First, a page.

Terry adds that they were able to get enough rice through the facility last year that they were comfortable with continuing its operation. “Hopefully our customers feel comfortable with it. It further diversifies our business. It captures more business from the same customers. Providing more products and more services just draws us closer to our customers. It enhances our relationship in a lot of different ways.”
In 2008, Hlavinka stepped outside of its core business of ag, but stayed within its expertise as a dealer when it bought a Chevrolet dealership in East Bernard, Texas, not far from its farm equipment location. It was a business decision based on what the company sees coming down the road.
“The timing wasn’t perfect,” says Terry, “but the price was right. The fact is that had we waited until 2009, there wouldn’t have been a car dealership here to be bought. It was actually the second time that we had some interest in that car dealership. Dad and some other business folks here in East Bernard had invested in that back in the ‘80s for a period of time. At that time, the goal was to keep the car business in the town. It was more a matter of supporting the town.”
Terry looks at the decision to purchase the car dealership, which is now called Traditions Chevrolet, as a “good hedge for our business.” With the urban sprawl that’s so prevalent in the area, he reasons there’s going to be less farm land and more pavement and development.
“There’s going to be more automobiles. This is a fact. Just to the east of here, we’re seeing a very high rate of urbanization and agriculture steadily declining. So, I look at it as somewhat of a hedge. And it’s similar business in many aspects to a farm equipment dealership. It’s a different customer, but very similar to our Kubota customers in Rosenberg. I believe if you become a good car dealer, you’ll be a better tractor dealer, and vice versa.”
Terry says that 2009 and 2010 were tough years for the automobile industry. But they moved forward and made “all the General Motors upgrades to the facility” and 2015 was the best year ever for that dealership.
He adds that the automobile industry offers opportunities to grow. In ag, he says, there’s possibly three or four legitimate equipment choices in many parts of North America if you want to grow and succeed in the farm machinery business. In automotive, there are a lot more.
“General Motors is the first or second largest brand in North America and they have several auto brands to offer. In addition to Chevrolet, we could possibly add other GM brands at the same facility,” says Terry. “But there are several automobile manufacturers that would love for us to sell their vehicles. So auto dealers are treated really well by the manufacturers.”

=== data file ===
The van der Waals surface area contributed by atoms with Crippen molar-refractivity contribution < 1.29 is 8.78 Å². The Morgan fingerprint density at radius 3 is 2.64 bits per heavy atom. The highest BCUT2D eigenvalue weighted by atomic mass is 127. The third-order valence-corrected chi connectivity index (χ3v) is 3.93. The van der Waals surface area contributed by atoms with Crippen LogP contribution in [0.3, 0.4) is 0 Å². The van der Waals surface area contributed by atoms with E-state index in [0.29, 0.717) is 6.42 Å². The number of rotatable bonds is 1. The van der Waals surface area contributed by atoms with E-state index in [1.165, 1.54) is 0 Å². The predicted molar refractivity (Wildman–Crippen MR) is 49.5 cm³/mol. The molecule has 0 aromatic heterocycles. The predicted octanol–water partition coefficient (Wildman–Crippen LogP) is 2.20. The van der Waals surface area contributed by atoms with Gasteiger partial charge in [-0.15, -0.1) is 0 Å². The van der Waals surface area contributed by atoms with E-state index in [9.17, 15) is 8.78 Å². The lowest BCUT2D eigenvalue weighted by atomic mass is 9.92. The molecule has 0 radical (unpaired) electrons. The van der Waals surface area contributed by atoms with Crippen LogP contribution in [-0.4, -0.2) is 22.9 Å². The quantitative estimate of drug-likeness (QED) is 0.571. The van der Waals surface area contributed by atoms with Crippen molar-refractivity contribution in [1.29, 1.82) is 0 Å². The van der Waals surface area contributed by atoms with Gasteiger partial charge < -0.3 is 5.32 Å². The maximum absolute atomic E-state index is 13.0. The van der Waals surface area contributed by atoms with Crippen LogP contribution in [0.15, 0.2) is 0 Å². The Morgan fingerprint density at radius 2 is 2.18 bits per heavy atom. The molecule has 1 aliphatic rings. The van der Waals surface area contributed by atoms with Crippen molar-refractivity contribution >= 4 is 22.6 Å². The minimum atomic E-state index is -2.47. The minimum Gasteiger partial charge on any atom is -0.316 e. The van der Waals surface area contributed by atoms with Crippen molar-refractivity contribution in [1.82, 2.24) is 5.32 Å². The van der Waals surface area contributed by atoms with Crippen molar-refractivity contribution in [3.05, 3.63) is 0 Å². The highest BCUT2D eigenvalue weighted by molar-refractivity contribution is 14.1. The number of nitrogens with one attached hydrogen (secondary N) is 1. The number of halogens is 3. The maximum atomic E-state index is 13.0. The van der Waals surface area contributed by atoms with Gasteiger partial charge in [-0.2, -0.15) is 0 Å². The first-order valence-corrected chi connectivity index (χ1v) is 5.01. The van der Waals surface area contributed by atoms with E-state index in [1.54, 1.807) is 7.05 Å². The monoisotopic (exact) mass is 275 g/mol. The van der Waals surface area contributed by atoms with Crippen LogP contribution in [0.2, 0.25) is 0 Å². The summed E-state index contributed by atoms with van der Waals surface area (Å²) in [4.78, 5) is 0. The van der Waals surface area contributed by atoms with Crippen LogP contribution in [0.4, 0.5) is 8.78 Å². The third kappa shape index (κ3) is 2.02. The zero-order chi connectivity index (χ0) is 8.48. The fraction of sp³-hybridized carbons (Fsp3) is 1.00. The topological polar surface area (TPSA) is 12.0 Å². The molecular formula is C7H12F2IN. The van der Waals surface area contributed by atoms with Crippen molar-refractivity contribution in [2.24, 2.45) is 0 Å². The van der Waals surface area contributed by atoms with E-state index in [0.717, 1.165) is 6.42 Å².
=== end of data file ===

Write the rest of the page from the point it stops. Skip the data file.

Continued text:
According to Joe Jr., last August was the biggest month the company has had in the car business, which wasn’t the case for ag equipment. For business purposes, the auto dealership is a subsidiary of the equipment company.
Still in the Family
This year marks the 77th anniversary of the company and the fourth generation of Hlavinka’s is now beginning to become involved in the business. Despite the difficulties some families have experienced in working together over a long period of years, Terry says the family continues to work well together, and that bodes well for future expansion and diversity.
“We have almost never had an argument with a family member,” says Terry. “We may have a difference of opinions on a business strategy occasionally. But we grew up and played together as kids, and wound up working together. We don’t all work in this business, but the entire family works hard. We’re just busy and we work a lot. No one sits around waiting for a check to come in the mail. It has always been my business philosophy that the people who are actually turning the screws on a day-to-day basis and those that take most of the risk are the ones who should reap the bigger rewards.”
Currently, while Terry and Kenneth are the majority stockholders, the family has a succession plan that they’ve documented and put into writing. A couple of years ago, the business was restructured to include three generations of family members in some type of stock ownership and/or management. Family members own shares commensurate with their involvement and contribution to the business. “Three of these owners are capable of leading the business,” says Terry.
He expects that business diversity will continue as a major part of the Hlavinka family legacy.